For many Vermonters, summer means cookouts, creemees, and languid afternoons at the local swimming hole. But for a group of intrepid students and volunteers in Rutland County, it means days spent in a field in West Haven, sifting through clay-like soil. They are assisting on an archaeological dig at the Galick Farm site, which lies within the Helen W. Buckner Preserve at Bald Mountain. Through collecting, analyzing, and classifying the artifacts they find, these amateur archaeologists are seeking to understand the people who settled on this land thousands of years ago.
The team of amateurs is being led by a professional: CCV instructor Matt Moriarty, who is also supervising the South Champlain Historical Ecology Project. Moriarty also teaches at Castleton University, and he says that the area wasn’t always as remote as it seems now.
“We’re in a backwater now. But in ancient times, in historical times, this was a crossroads. Because you have trade routes and transportation routes coming up here.”
He explains that thousands of years ago, people would have camped or visited this field on their way up Lake Champlain or the Poultney River. The evidence of these travelers comes mostly in the form of stone flakes, which were created by the production and repair of stone tools. But because this site was probably more of a way station than a permanent settlement, the team is finding diverse materials from the western slopes of the Green Mountains, Northern Vermont, the Hudson River valley, New Hampshire, and Maine.
To gather these flakes, as well as other artifacts, groups of students and volunteers work in teams to sift through the soil. They dig pits at ten meter intervals, creating a grid that will eventually cover the entire field. The pits are 50 cm by 50 cm, and are 20 cm deep. Moriarty says that this “tiny little window” will allow his team to identify the site boundaries and learn everything they need to know about its history.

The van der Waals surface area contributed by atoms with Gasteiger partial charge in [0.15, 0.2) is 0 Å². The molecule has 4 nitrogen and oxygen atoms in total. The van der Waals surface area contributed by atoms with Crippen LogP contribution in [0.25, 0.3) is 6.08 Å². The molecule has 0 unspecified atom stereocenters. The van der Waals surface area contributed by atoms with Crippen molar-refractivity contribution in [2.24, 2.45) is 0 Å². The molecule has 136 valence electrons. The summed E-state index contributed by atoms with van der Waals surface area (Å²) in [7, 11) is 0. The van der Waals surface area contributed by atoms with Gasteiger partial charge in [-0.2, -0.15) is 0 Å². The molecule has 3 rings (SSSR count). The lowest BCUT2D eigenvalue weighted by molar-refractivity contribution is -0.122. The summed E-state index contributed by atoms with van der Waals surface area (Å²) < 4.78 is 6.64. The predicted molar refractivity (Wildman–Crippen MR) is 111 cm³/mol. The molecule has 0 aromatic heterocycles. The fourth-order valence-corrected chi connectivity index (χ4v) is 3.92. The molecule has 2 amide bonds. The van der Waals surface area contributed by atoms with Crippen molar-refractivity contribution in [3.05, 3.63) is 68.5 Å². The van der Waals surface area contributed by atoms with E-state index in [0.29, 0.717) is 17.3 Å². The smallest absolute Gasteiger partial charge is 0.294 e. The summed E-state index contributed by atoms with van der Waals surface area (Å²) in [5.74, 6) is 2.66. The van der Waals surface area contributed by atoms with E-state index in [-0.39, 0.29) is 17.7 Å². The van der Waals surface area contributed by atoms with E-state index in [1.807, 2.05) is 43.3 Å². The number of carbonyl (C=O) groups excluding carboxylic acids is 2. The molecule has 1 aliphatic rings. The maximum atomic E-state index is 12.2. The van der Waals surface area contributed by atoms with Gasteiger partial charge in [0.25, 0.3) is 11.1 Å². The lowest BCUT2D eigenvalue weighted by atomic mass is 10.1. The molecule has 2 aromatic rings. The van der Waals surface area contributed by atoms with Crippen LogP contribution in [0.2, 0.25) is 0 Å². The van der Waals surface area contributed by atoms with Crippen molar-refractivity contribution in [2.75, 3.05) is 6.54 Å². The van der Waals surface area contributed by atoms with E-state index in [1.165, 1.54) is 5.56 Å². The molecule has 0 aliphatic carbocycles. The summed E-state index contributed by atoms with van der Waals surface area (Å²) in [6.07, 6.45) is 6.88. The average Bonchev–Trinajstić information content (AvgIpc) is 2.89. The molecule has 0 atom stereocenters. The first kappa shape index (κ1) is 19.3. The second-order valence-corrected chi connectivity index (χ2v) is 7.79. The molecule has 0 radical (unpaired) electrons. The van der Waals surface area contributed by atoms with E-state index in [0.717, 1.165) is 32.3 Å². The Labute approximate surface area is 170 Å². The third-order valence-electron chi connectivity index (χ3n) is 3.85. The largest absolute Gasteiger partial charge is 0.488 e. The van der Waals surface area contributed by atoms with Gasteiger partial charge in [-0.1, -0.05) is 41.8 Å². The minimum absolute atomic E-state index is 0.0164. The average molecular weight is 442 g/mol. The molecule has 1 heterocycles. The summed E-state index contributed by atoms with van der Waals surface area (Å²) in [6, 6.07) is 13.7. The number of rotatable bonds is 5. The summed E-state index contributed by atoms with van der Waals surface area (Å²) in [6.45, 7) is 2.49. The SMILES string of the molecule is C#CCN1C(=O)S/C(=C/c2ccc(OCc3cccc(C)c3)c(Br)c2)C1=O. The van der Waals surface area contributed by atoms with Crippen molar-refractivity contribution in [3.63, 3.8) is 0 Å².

CCV students Bryant Garrow, right, works with Rob Southworth, center, and Zak Ransom at the Helen W. Buckner Preserve at Bald Mountain. Listen to Garrow discuss the project.
All artifacts are meticulously labeled. After the dig is complete, these samples will be analyzed in a laboratory, and the results will be mapped. This map will show a variety of data, including what types of activities occurred in which areas of the site and where the heaviest activity was conducted. Students from Moriarty’s Archaeology: Tracing the Human Past class at CCV are excited to be part of this effort. Very few of them were interested in the subject when they signed up, but halfway through the class their energy was palpable.
Bryant Garrow couldn’t keep the excitement out of his voice when discussing the significance of the project.
“It’s so cool how you can find all these things that are thousands of years old, and get a bigger picture of how humans interacted with their environment long ago,” he said.
He’s been volunteering with the project since it began, months before the course got going. Garrow is also doing research on the area’s environment for his Aquatic Ecology course at CCV. He explained that this area is among the most biodiverse regions in Vermont, with many species of flora and fauna that don’t exist anywhere else in the state.